Pope Francis in ‘pain and horror’ over church assault in France

July 26, 2016 6:30 pm

The photo taken on June 30, 2016, shows at St Peter’s Square in the Vatican. (AFP)

Francis expressed his
“pain and horror” Tuesday after two knife-wielding men in northern
took a number of people hostage at a church and killed a priest. 

Vatican
spokesman Federico Lombardi said the leader of the Roman Catholic
Church had been particularly appalled by the “barbaric killing” that
happened in a sacred place.
“The pope… participates in the pain
and horror of this absurd violence,” media outlets quoted Lombardi as
saying, adding that the attack created “immense pain and worry.”
The
Tuesday attack hits particularly hard “because this horrific violence
took place in a church, a sacred place in which the love of God is
announced, and the barbaric murder of a priest and the involvement of
the faithful,” the Vatican spokesman stated.
Lombardi described
the attack “more terrible that adds to a series of violence in
these days that have left us upset, creating immense pain and worry.”
President Hollande reacts 
French President Francois Hollande condemned the “vile terrorist attack” in a statement.
Hollande said the two attackers had pledged allegiance to the Daesh Takfiri terrorists.
“Daesh
has declared war on us, we must fight this war by all means, while
respecting the rule of law, what makes us a democracy,” the French
president told reporters at the scene in Saint-Etienne-du-Rouvray, south
of Rouen.

French
President Francois Hollande (C) stands outside the
Saint-Etienne-du-Rouvray city hall after holding a press conference
following a hostage-taking at a church in the commune, July 26, 2016.
(AFP)Media reports earlier said between four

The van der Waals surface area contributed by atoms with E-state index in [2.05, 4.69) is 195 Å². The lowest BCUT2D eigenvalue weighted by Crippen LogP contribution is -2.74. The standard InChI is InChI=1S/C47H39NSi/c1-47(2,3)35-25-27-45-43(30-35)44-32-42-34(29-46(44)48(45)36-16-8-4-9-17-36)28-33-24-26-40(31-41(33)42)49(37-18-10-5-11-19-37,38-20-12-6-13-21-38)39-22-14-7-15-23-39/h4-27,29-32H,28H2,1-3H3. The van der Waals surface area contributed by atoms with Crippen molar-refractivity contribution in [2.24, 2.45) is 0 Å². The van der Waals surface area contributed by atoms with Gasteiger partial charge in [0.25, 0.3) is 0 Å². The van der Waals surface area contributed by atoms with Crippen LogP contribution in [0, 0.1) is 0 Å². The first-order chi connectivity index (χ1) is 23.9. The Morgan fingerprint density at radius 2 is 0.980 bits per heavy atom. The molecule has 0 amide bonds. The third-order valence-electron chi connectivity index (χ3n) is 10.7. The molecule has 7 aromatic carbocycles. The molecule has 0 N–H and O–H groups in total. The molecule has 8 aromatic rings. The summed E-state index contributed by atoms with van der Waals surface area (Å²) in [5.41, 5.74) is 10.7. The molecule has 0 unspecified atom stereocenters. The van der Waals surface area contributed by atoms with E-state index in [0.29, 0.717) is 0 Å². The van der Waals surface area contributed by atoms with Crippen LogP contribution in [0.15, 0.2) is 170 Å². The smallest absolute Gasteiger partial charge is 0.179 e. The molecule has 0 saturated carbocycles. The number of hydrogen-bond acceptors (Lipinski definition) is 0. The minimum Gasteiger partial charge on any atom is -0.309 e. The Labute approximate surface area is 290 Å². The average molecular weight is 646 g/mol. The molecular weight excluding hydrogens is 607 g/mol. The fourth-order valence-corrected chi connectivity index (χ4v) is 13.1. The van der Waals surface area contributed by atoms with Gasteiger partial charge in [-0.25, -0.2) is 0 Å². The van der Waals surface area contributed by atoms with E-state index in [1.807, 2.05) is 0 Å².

and six people were held by the assailants at the church in the town of
Saint-Etienne-du-Rouvray before security forces intervened and put an
end to the hostage-taking.
The two attackers were later shot and killed by police.
The slain priest was among the hostages. The French Interior Ministry says a second hostage is in a critical condition.
The identities and motives of the hostage-takers remain unknown.
France
has been in a state of emergency over the past months. In November
2015, the French capital Paris witnessed attacks that left 137 people
dead. The city of Nice also saw a deadly assault on July 14, when 84
people were killed. Daesh claimed responsibility for both acts of
terror.
Last week, the French parliament extended the state of emergency for another six months.
The
Hollande administration is under fire for what is said to be security
failings. It stands accused of not doing enough to protect the
population.
Prime Minster Manuel Valls has warned that more
attacks by Takfiri terrorists may hit France due to the fact that
extremists operating in conflict zones in the Middle East would threaten
security upon returning home.

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